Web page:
Other operators said they believe it should be possible to quickly identify or set some high-level standards to insure interoperability among service layer elements and between network operators/partners services. Even so, none of the operators reported believing that a service layer architecture solution can wait for full standardization, and most do not think full standards are needed in the service layer. They fear too much standardization will limit differentiation by curbing their ability to customize their own service layer.
Requirement #4: Service layer architecture support requires vendor commitment
The supported requirement is two-dimensional. Operators said they believe an ad-sponsored model of services is not sufficient to sustain the various new services the market will demand. The various for-pay models all have some expectation of Quality of Service, as well as an expectation of customer support. The service layer must meet this support requirement as effectively as past traditional services have done. But operators also want a vendor -- not multiple vendors, but one vendor -- to stand behind their service layer commitments with professional services during the installation/integration phase and into ongoing operations.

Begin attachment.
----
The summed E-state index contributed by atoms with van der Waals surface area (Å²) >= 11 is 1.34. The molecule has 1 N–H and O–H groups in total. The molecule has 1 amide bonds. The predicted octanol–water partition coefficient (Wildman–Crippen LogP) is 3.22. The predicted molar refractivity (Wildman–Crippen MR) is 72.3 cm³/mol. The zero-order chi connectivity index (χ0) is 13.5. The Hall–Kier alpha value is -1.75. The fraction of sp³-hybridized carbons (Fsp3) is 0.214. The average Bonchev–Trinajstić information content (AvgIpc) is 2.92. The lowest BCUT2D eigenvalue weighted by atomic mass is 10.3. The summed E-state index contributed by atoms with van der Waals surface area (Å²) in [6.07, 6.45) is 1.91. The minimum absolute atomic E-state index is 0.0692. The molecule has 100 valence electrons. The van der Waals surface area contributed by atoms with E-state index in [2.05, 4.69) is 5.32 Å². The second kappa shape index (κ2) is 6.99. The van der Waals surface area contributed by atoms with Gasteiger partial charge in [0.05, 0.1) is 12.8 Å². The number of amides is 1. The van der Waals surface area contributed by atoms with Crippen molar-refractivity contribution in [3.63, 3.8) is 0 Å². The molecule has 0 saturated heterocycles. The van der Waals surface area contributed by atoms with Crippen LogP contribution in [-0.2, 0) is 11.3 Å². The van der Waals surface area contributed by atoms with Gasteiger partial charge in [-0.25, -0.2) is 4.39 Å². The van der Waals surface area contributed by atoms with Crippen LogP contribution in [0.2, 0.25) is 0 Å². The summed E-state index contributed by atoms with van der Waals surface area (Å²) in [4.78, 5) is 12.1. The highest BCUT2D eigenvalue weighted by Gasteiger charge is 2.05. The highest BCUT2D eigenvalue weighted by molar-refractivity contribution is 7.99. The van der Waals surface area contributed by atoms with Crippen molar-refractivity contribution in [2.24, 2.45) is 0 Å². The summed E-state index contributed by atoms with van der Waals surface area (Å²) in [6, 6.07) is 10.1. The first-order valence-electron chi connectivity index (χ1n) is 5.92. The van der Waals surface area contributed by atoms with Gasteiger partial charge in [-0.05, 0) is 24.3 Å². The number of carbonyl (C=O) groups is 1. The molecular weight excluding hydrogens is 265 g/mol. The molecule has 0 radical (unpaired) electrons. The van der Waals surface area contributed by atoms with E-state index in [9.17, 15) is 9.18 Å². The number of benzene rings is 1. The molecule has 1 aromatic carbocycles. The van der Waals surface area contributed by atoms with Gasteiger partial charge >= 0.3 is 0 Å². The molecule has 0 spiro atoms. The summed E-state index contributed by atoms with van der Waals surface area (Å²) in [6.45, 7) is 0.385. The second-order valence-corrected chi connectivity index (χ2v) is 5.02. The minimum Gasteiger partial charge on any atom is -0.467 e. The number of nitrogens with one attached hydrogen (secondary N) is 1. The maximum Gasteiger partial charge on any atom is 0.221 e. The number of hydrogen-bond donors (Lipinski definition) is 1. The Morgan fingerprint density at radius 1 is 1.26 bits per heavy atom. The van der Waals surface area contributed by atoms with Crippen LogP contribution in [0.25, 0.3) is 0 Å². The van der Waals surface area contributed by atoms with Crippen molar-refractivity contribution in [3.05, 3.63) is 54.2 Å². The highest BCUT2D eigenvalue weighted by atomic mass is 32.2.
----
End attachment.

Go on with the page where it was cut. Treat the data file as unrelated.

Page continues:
As a final point, operators said they were generally unhappy with the way service layer tools are explained. They believe their business goals are clear, and yet the descriptions of vendors' offerings seem disconnected from those needs. Building a favorable consensus on service layer strategy among network operators is possible only through the presence of tools that meet operators' requirements and are described in a way that can be discussed and socialized by operators to support service layer project approval.
About the author: Tom Nolle is president of CIMI Corporation, a strategic consulting firm specializing in telecommunications and data communications since 1982. He is the publisher of Netwatcher, a journal addressing advanced telecommunications strategy issues. Check out his SearchTelecom.com networking blog Uncommon Wisdom.
This was first published in June 2010